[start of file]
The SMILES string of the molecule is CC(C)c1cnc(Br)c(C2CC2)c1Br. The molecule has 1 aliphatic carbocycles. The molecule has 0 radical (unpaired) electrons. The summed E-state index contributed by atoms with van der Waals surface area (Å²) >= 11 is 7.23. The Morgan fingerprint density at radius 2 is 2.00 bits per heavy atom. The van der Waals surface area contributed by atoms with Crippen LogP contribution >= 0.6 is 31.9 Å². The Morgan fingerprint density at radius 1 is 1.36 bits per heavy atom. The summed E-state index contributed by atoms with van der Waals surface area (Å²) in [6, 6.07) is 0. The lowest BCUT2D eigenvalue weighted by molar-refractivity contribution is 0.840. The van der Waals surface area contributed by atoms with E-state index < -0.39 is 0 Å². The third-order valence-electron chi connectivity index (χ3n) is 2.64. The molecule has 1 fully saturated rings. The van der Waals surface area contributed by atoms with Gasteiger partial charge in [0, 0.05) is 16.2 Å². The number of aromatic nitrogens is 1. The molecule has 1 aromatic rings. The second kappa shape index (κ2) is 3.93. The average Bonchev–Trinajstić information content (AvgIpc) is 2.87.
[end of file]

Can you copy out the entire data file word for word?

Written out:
The SMILES string of the molecule is CC(C)c1cnc(Br)c(C2CC2)c1Br. The molecule has 1 aliphatic carbocycles. The molecule has 0 radical (unpaired) electrons. The summed E-state index contributed by atoms with van der Waals surface area (Å²) >= 11 is 7.23. The Morgan fingerprint density at radius 2 is 2.00 bits per heavy atom. The van der Waals surface area contributed by atoms with Crippen LogP contribution >= 0.6 is 31.9 Å². The Morgan fingerprint density at radius 1 is 1.36 bits per heavy atom. The summed E-state index contributed by atoms with van der Waals surface area (Å²) in [6, 6.07) is 0. The lowest BCUT2D eigenvalue weighted by molar-refractivity contribution is 0.840. The van der Waals surface area contributed by atoms with E-state index < -0.39 is 0 Å². The third-order valence-electron chi connectivity index (χ3n) is 2.64. The molecule has 1 fully saturated rings. The van der Waals surface area contributed by atoms with Gasteiger partial charge in [0, 0.05) is 16.2 Å². The number of aromatic nitrogens is 1. The molecule has 1 aromatic rings. The second kappa shape index (κ2) is 3.93. The average Bonchev–Trinajstić information content (AvgIpc) is 2.87.